LINCOLN — After seven years, the Tim Miles era has come to an end.
Nebraska Athletic Director Bill Moos announced on Tuesday that Miles has been relieved of his duties as the head basketball coach.
Miles finishes his time at Nebraska with a record of 116-114. That's the third-most wins in school history, but his winning percentage (.504) is better than only one Husker coach (Barry Collier) since 1964. The Huskers reached the NCAA tournament once under Miles and never advanced past the quarterfinals of the Big Ten tournament.
“Tim Miles is a good basketball coach who has put his heart, soul and energy into the Nebraska men’s basketball program over the past seven years,” Moos said in a press release. “Ultimately, we have not maintained a level of consistent success and stability on the court, and after a full review I have made the decision to move in another direction for the leadership of our program.”
Per Miles’ contract, he’ll be owed $105,000 per month through March 2021 — about $2.5 million total — though that amount could decrease if Miles takes another job.
The move comes after Miles and Nebraska finished a disappointing season with a 19-17 mark. That was a dramatic fall after the Huskers started the year 11-2 and rose as high as No. 24 in the Associated Press poll.
But Nebraska lost seven straight in January and 11 of its final 14 games of the regular season, derailing the season and the chances for Miles' return.
Nebraska did provide some excitement toward the end, earning a dramatic come-from-behind overtime win over Iowa in the regular season finale and two wins in the Big Ten tournament.
That helped the Huskers secure an NIT bid for the second straight year, but a second-round loss at TCU marked the end to Miles' time at Nebraska.
“Thank you to the University of Nebraska for a remarkable journey," Miles said in a press release. "It was a great honor to represent this University the past seven years. I am extremely proud of what we were able to accomplish during my tenure, most notably developing relationships with so many fantastic people associated with the Huskers."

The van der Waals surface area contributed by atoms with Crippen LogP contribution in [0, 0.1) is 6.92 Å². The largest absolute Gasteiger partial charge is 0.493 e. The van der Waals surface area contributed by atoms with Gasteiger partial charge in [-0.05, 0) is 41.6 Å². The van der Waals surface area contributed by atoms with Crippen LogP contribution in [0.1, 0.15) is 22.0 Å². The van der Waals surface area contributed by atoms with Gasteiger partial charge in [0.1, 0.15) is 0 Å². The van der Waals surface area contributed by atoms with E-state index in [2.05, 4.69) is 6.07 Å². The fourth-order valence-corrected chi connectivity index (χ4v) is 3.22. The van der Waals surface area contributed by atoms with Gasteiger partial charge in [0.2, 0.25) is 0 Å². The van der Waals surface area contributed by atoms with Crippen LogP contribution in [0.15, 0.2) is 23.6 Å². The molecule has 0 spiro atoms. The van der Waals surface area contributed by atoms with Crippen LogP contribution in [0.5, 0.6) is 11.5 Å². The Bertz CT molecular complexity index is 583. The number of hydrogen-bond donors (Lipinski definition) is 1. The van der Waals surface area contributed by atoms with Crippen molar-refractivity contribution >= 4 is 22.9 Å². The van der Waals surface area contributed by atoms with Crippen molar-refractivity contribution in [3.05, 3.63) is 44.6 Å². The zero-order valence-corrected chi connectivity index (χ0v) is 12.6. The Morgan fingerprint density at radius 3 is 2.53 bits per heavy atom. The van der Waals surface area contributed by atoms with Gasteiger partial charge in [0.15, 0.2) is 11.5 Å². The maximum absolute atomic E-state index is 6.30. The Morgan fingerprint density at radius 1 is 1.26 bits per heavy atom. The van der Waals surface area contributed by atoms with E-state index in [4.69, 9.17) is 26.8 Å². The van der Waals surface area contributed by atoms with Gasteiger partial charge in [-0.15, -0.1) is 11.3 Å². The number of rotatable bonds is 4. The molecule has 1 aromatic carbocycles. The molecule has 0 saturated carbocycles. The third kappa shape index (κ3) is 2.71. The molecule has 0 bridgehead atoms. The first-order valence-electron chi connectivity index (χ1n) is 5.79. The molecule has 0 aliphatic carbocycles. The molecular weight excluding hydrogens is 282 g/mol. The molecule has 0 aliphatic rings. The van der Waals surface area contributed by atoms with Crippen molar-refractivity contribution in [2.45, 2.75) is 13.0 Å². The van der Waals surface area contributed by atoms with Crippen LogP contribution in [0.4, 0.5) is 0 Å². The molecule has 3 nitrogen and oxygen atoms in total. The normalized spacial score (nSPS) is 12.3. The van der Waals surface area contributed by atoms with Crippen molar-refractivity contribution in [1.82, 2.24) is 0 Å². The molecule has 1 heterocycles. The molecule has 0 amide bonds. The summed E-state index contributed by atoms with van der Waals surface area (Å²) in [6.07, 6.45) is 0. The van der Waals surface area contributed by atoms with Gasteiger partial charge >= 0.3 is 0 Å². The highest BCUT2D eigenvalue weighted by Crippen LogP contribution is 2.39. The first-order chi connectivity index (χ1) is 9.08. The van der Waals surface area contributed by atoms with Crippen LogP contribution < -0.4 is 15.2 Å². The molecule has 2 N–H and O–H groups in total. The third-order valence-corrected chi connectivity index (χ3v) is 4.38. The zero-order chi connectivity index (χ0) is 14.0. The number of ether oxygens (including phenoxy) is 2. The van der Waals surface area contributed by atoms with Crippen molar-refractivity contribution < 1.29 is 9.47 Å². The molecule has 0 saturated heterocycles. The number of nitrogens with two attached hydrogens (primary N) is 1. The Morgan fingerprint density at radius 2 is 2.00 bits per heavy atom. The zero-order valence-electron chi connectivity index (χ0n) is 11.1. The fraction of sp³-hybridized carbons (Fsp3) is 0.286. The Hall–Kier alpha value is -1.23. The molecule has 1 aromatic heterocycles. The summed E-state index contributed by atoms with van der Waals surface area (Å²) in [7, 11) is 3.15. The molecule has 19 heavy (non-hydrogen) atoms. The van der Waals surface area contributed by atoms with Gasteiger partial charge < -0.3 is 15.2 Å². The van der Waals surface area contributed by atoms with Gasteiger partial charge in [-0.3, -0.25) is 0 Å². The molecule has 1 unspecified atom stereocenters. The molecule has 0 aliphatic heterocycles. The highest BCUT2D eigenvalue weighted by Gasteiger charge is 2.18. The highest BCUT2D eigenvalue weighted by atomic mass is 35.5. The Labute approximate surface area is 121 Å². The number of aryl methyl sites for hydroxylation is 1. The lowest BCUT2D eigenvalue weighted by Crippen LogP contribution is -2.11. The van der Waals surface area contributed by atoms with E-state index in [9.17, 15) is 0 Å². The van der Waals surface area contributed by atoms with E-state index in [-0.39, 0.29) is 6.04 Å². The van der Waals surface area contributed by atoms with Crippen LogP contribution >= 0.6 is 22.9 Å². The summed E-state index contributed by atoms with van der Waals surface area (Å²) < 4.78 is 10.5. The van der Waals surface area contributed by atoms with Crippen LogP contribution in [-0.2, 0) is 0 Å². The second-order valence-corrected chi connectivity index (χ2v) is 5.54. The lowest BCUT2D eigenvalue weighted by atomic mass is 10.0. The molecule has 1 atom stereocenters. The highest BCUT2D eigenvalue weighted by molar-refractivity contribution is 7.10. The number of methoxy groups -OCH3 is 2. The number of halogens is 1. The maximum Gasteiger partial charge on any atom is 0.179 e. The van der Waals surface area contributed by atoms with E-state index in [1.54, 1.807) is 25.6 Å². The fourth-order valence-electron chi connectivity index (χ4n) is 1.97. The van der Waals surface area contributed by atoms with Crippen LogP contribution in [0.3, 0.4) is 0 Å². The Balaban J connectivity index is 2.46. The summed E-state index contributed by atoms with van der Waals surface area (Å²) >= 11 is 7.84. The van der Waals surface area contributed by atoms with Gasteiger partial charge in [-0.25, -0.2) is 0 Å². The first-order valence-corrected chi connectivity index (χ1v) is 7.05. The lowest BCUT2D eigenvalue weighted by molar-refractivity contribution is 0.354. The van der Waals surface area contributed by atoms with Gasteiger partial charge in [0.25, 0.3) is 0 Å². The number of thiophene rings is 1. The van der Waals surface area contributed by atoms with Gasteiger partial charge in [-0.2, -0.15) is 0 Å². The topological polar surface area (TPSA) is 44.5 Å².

Nebraska is now looking for its fourth head coach since 2000.
Nebraska’s main target for the position is former Iowa State and Chicago Bulls coach Fred Hoiberg, a source close to Nebraska athletics told The World-Herald last week.
Hoiberg, 46, was born in Lincoln and is the grandson of Jerry Bush, who coached Nebraska from 1954-63. Hoiberg moved to Ames, Iowa, as a child and played at Iowa State before going on to a 10-year NBA career.
Hoiberg began his coaching career in 2010 when he was hired by his alma mater after serving in a front office role with the Minnesota Timberwolves. He went 16-16 in his first season with the Cyclones, then made four straight NCAA tournaments, advancing to the Sweet 16 in 2014. Iowa State won the Big 12 tournament in his final two seasons before he left for Chicago in 2015.
Hoiberg went 115-155 with the Bulls before being fired in December.
“I am confident there will be strong interest from the coaching community about the opportunity to lead our men’s basketball program,” Moos said. “We are fully committed to providing the necessary resources to position our basketball program for success on the conference and national level. I expect to find a head coach who will elevate Nebraska basketball to new heights.”
The Miles era ushered Nebraska into the Big Ten and Pinnacle Bank Arena. But an NCAA tournament bid in 2013-14 and "No-sit Sunday" will be overshadowed by two seasons of disappointment that followed the promise of the season prior.